the MTA (Aaron Jones Dep. 48:8-12), and that he understood Cameron’s role at
Drive to be more secretarial than managerial. (Aaron Jones Dep. 36:12-19, 41:2442:7, 48:19-21.) At the same time, however, he testified that while he could not
remember whether he noticed that the MTA bore Cameron’s signature when Drive
returned it to him, he did not find it surprising that Cameron signed the document:
Q. Do you remember how quickly they signed and sent it back?
A. Maybe 10 minutes. It's a common thing in transportation. It's not
really a send it to your boss or send it to your supervisor kind of deal.
Q. So they would have signed this on about the first day of operation of
Piece by Piece Investments?
Q. Did you notice when you received it back that Jeff Cameron was the
one who signed it?
A. At the time, I don't recall.
Q. Does it surprise you that Jeff Cameron is the person who signed this
on behalf of Drive Logistics?
Q. Was it your understanding that Jeff Cameron was somebody who
would be authorized to sign a document like this on behalf of Drive
A. Yes, sure.
Q. Did he have a position at Drive Logistics that would be common for
him to sign this on behalf of the trucking company?
A. The way they operate, I think he was the one who signed it on a daily
Q. So you understood he signed documents like this daily?
Q. Not just for you but for others?
A. Correct. . . .
Q. Did anyone at Drive Logistics ever communicate to you that this -that signing a document like this was beyond Mr. Cameron's authority?
Q. And you said you had frequent contact with Clark Brockman and
Q. Daily contact with them?
A. Maybe even hourly.
(Aaron Jones Dep. 37:11-39:2.) When asked what he would have done if anyone had
suggested to him that Cameron was not authorized to sign the agreement, Jones
testified that he would have re-sent it to Brockman or Breault and asked them to sign
it. (Aaron Jones Dep. 44:12-18.)
It is undisputed that Drive never expressly represented to PBP that Cameron
had the authority to bind the company. (Breault Decl ¶¶ 9, 11; Hutt Dep. 35:1-21,
41:19-42:26, 43:19-22.) Nevertheless, Drive performed consistently with the terms
of the MTA until PBP began failing in their payments to Drive. Judge Rosen
described Drive’s performance in the following way:
Consistent with the terms of the MTA — and inconsistent with
[Drive’s] contention that the bills of lading should control the
determination of liability for Plaintiff’s freight charges — Plaintiff
submitted invoices for its freight charges to the PBP Defendants, along
with proof of delivery, and the PBP Defendants would then pay
Plaintiff for its services. Also consistent with the terms of the MTA —
and, more specifically, paragraph 8 of this agreement, which contains
the waiver provision that Lear seeks to invoke here — Plaintiff made
no attempt to communicate with Lear regarding its unpaid freight
charges until October of 2013, well after Plaintiff terminated its
relationship with the PBP Defendants in late July or August of 2013.
(July 2016 Opinion at 29-30 (citing Breault Dep. at 12-13, 30-31, 33-36).)
Relevant Procedural History
On January 22, 2014, Drive filed this action against Lear and PBP. (ECF No.
1, Compl.) In the Complaint, Drive asserted three claims against Lear: breach of
contract (Count V), unjust enrichment (Count VI), and breach of implied contract
(Count VII). The Complaint also included three claims against PBP: breach of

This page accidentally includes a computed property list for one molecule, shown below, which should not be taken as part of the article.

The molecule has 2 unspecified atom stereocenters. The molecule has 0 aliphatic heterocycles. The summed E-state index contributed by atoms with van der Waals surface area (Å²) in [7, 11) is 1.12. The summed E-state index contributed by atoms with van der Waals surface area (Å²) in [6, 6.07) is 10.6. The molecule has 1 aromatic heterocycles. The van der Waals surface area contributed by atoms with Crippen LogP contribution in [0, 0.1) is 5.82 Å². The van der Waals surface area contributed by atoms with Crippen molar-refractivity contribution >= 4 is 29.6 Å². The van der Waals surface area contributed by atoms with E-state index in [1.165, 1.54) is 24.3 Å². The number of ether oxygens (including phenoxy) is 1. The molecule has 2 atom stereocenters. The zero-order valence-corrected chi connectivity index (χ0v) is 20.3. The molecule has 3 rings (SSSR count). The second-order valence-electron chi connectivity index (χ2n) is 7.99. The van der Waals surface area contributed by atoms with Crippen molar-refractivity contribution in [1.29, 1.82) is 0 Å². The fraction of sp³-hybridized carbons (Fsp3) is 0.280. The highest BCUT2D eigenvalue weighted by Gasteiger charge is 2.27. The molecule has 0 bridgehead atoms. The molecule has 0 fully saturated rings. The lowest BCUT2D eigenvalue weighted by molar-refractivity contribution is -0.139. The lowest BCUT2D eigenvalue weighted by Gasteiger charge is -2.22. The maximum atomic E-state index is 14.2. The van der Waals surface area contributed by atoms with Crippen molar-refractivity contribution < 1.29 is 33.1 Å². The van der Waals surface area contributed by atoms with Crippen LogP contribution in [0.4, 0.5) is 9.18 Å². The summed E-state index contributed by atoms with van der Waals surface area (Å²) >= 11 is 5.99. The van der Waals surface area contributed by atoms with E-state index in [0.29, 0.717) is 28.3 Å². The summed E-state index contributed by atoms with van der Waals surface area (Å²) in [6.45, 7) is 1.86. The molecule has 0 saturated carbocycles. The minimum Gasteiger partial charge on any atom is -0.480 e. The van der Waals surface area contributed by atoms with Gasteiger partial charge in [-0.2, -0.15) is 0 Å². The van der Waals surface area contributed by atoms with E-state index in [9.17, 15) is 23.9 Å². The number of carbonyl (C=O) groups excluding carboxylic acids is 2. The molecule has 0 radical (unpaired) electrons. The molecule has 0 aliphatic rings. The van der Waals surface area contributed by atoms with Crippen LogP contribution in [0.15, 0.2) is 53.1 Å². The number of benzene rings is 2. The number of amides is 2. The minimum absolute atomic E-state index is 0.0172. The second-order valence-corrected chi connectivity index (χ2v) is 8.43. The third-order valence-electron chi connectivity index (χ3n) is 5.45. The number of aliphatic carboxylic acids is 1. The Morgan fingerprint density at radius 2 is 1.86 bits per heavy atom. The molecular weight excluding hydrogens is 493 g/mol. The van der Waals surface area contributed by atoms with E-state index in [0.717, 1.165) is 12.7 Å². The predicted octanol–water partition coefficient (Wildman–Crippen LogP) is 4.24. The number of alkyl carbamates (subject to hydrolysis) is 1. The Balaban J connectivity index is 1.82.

contract (Count I), promissory estoppel (Count II), and account stated (Count III).
(The Complaint did not contain a Count IV.) Along with its Answer and Affirmative
Defenses, Lear asserted three cross-claims against PBP: breach of contract,
indemnification, and conversion/breach of fiduciary duty. (ECF No. 13.)
Judge Rosen granted Drive’s motion for default judgment against PBP on
April 21, 2014. (ECF No. 31.) The parties (including PBP) then engaged in
discovery for approximately a year, and on June 30, 2015, Judge Rosen granted
Lear’s motion for default judgment against PBP and dismissed claims that PBP had
previously asserted against Lear. (ECF No. 89.) This left only Drive’s three claims
against Lear for breach of contract, unjust enrichment, and breach of implied
contract, over which Drive and Lear had filed their first set of cross-motions for
summary judgment a few days before the default judgment against PBP was entered
in Lear’s favor. (ECF Nos. 80, 82.)
Judge Rosen ruled on those cross-motions in the July 2016 Opinion. In it,
Judge Rosen analyzed the pair of Ninth Circuit cases cited by the parties as well as
applicable Michigan law, and held that the fact that Lear was not a party to the MTA
did not bar Lear from enforcing the waiver provision in the MTA against Drive,
since that provision was broad enough on its face to encompass Drive’s breach of
contract claim against Lear. (See July 2016 Opinion at 15-25.) And although the
parties had “extensively address[ed] the question whether Lear qualifies as a thirdparty beneficiary of the MTA” under Michigan law, Judge Rosen determined that
this issue was immaterial: having just held that a non-party can invoke a waiver that
is broad enough to encompass the non-party under Michigan law, it was unnecessary
to “conduct an inquiry into third-party beneficiary status.” (Id. at 25 n.13.) Judge
Rosen also rejected Drive’s contention that the absence of PBP’s signature on the
MTA rendered it unenforceable. (See id. at 28.)
Judge Rosen went on to explain that while the record “demonstrates the
existence of an agreement between Plaintiff and the PBP Defendants that
encompasses at least some of the terms set forth in the MTA, it is another matter
whether the record establishes Plaintiff’s assent to the specific provision that Lear
seeks to enforce here — namely, the waiver provision . . .” (Id. at 30.) Breault’s
testimony that there was no written agreement memorializing the business
relationship between Drive and PBP weighed against this. Judge Rosen held that